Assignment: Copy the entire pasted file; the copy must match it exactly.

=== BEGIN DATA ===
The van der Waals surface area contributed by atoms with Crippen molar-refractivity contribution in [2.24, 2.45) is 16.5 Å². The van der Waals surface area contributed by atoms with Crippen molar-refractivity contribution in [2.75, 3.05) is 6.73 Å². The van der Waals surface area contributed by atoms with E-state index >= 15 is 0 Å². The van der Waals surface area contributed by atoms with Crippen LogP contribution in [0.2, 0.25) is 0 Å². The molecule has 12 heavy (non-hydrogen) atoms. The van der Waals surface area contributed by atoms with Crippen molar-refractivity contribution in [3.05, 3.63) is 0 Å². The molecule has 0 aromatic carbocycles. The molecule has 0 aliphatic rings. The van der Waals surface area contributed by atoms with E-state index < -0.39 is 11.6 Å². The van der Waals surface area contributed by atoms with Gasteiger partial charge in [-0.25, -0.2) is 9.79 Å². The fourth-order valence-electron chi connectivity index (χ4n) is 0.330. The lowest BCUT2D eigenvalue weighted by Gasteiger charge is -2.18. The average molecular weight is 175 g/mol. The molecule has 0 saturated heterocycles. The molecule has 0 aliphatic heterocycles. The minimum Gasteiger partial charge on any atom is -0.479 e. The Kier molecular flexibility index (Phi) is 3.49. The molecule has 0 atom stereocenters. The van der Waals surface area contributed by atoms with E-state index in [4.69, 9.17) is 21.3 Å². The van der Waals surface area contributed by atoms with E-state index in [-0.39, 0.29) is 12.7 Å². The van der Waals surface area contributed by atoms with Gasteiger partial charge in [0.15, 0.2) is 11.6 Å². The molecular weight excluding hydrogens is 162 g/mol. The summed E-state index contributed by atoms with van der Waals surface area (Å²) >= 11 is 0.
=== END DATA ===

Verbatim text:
The van der Waals surface area contributed by atoms with Crippen molar-refractivity contribution in [2.24, 2.45) is 16.5 Å². The van der Waals surface area contributed by atoms with Crippen molar-refractivity contribution in [2.75, 3.05) is 6.73 Å². The van der Waals surface area contributed by atoms with E-state index >= 15 is 0 Å². The van der Waals surface area contributed by atoms with Crippen LogP contribution in [0.2, 0.25) is 0 Å². The molecule has 12 heavy (non-hydrogen) atoms. The van der Waals surface area contributed by atoms with Crippen molar-refractivity contribution in [3.05, 3.63) is 0 Å². The molecule has 0 aromatic carbocycles. The molecule has 0 aliphatic rings. The van der Waals surface area contributed by atoms with E-state index < -0.39 is 11.6 Å². The van der Waals surface area contributed by atoms with Gasteiger partial charge in [-0.25, -0.2) is 9.79 Å². The fourth-order valence-electron chi connectivity index (χ4n) is 0.330. The lowest BCUT2D eigenvalue weighted by Gasteiger charge is -2.18. The average molecular weight is 175 g/mol. The molecule has 0 saturated heterocycles. The molecule has 0 aliphatic heterocycles. The minimum Gasteiger partial charge on any atom is -0.479 e. The Kier molecular flexibility index (Phi) is 3.49. The molecule has 0 atom stereocenters. The van der Waals surface area contributed by atoms with E-state index in [4.69, 9.17) is 21.3 Å². The van der Waals surface area contributed by atoms with E-state index in [-0.39, 0.29) is 12.7 Å². The van der Waals surface area contributed by atoms with Gasteiger partial charge in [0.15, 0.2) is 11.6 Å². The molecular weight excluding hydrogens is 162 g/mol. The summed E-state index contributed by atoms with van der Waals surface area (Å²) >= 11 is 0.